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Golden lab may have no carbon footprint

Catherine Tsai
Associated Press
Vail, CO Colorado

GOLDEN ” Heeding President Bush’s order to cut energy use at federal agencies, Energy Secretary Samuel Bodman broke ground Tuesday on a research support facility at the National Renewable Energy Laboratory that is expected to have little or no carbon footprint.

He also announced two new projects to supply heat and renewable electricity to the facility. A renewable fuel heating plant will use biomass, such as wood chips from forest thinning, to cut NREL natural gas use up to 75 percent.

A new five-acre solar power system would provide power to the lab’s main campus. The projects are part of the department’s effort to meet an order by Bush for federal agencies to slash energy consumption per square foot by 30 percent.



The Energy Department also hopes to have at least 7.5 percent of its electricity from renewable energy by 2013.

“This is the answer to high oil prices,” Bodman said, pointing to NREL buildings behind him.

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“We have been 30 years digging ourselves into the hole we’re in, in terms of the problems of being overly addicted to foreign imported oil. It’s going to take a long time for us to work our way out of it,” Bodman said.

“We’re all suffering with these high oil prices…The only thing we can do is to try to develop alternatives.”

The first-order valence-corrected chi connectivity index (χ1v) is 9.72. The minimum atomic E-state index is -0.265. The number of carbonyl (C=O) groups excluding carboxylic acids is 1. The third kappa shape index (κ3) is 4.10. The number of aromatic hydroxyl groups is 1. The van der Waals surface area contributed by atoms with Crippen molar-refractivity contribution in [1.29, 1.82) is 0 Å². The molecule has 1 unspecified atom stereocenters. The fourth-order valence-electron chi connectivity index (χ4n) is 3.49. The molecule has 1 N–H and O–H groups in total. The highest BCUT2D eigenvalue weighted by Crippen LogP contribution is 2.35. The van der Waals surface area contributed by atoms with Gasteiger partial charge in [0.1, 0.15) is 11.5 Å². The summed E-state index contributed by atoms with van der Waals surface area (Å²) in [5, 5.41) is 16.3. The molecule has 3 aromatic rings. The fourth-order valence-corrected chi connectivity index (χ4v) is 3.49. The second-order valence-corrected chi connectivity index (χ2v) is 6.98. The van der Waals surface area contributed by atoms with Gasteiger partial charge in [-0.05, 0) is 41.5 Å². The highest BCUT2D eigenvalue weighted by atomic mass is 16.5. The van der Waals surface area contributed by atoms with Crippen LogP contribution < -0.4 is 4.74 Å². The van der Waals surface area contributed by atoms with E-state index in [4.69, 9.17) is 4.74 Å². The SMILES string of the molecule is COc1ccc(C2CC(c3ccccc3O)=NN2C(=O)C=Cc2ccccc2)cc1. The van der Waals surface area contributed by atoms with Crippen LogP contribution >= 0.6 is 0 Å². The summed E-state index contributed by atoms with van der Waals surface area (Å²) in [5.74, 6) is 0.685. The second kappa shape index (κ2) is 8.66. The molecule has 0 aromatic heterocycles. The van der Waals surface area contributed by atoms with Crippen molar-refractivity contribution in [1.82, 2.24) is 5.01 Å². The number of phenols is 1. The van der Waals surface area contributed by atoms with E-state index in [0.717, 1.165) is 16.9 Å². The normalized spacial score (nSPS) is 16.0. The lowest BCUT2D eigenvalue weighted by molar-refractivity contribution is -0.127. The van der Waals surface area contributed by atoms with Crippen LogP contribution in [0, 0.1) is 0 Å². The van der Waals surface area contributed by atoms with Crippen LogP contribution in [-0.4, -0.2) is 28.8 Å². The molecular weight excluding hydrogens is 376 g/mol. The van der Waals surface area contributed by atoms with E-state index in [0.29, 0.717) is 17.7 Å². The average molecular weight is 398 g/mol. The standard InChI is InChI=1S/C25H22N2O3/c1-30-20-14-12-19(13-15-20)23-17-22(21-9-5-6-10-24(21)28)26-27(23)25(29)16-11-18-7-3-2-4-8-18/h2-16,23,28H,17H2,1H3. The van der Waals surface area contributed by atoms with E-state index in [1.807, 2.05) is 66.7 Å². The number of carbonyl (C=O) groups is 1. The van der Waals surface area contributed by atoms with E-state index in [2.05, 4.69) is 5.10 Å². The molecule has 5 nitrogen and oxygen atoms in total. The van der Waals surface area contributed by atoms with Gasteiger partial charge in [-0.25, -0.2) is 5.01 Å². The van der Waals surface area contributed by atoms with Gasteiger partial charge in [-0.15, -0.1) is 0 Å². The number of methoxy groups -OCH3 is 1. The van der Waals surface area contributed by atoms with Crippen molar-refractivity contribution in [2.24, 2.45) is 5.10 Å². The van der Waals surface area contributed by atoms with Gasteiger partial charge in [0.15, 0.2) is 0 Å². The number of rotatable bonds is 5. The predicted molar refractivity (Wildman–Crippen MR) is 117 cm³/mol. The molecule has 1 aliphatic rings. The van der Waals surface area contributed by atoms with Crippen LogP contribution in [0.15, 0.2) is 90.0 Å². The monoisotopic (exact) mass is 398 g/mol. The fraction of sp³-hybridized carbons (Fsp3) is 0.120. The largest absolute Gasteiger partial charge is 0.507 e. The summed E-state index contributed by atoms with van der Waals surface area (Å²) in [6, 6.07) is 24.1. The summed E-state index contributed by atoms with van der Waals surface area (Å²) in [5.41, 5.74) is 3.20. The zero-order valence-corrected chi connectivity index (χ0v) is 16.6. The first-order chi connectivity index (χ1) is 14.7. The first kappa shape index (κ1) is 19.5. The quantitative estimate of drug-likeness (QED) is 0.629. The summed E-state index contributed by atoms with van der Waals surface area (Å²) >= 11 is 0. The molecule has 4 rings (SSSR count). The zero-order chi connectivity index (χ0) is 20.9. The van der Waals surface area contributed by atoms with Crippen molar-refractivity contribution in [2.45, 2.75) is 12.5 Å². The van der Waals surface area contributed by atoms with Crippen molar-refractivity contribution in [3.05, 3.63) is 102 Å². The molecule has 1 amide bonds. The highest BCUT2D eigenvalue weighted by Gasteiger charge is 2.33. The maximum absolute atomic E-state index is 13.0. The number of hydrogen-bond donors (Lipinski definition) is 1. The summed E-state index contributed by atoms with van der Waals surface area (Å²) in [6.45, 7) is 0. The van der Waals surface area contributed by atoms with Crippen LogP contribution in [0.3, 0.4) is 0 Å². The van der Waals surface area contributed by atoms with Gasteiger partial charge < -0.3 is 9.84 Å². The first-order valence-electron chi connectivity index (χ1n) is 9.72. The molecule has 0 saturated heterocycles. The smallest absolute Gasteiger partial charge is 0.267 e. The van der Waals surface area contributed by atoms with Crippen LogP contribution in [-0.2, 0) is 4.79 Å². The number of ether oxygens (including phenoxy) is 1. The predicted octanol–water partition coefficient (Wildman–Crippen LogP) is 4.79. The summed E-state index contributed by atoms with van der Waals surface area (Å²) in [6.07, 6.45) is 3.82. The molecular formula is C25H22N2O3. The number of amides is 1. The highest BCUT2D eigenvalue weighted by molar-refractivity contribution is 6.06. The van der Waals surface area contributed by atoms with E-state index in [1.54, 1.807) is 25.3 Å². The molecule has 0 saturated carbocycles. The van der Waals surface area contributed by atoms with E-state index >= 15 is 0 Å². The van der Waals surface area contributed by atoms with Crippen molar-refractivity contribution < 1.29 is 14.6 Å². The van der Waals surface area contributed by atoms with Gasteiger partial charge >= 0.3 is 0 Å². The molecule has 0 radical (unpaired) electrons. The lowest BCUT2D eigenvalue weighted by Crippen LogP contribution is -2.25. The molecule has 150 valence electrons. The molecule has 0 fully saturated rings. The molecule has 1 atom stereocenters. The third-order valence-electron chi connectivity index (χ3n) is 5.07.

Bodman has pushed for the Energy Department, particularly NREL, to be a model for renewable energy use and energy efficiency.



Private companies will pay upfront costs for the new projects announced Tuesday.

SunEdison will finance, build, own and maintain the solar project, then sell power to the Energy Department. It also will sell renewable energy credits from the project to Xcel Energy, Bodman said.

Ameresco Energy Services Co. will build the heating plant and be repaid with proceeds from what NREL saves in natural-gas utility costs.

Both the heating plant and solar power system are expected to be completed in May 2008.

The research support facility will house NREL administrative staff who previously worked in leased buildings offsite. Its “green” design includes high insulation and makes use of daylight for lighting.

Bush has set a goal for solar power to be cost competitive without subsidies by 2015. Bodman said he thinks the goal will be met.


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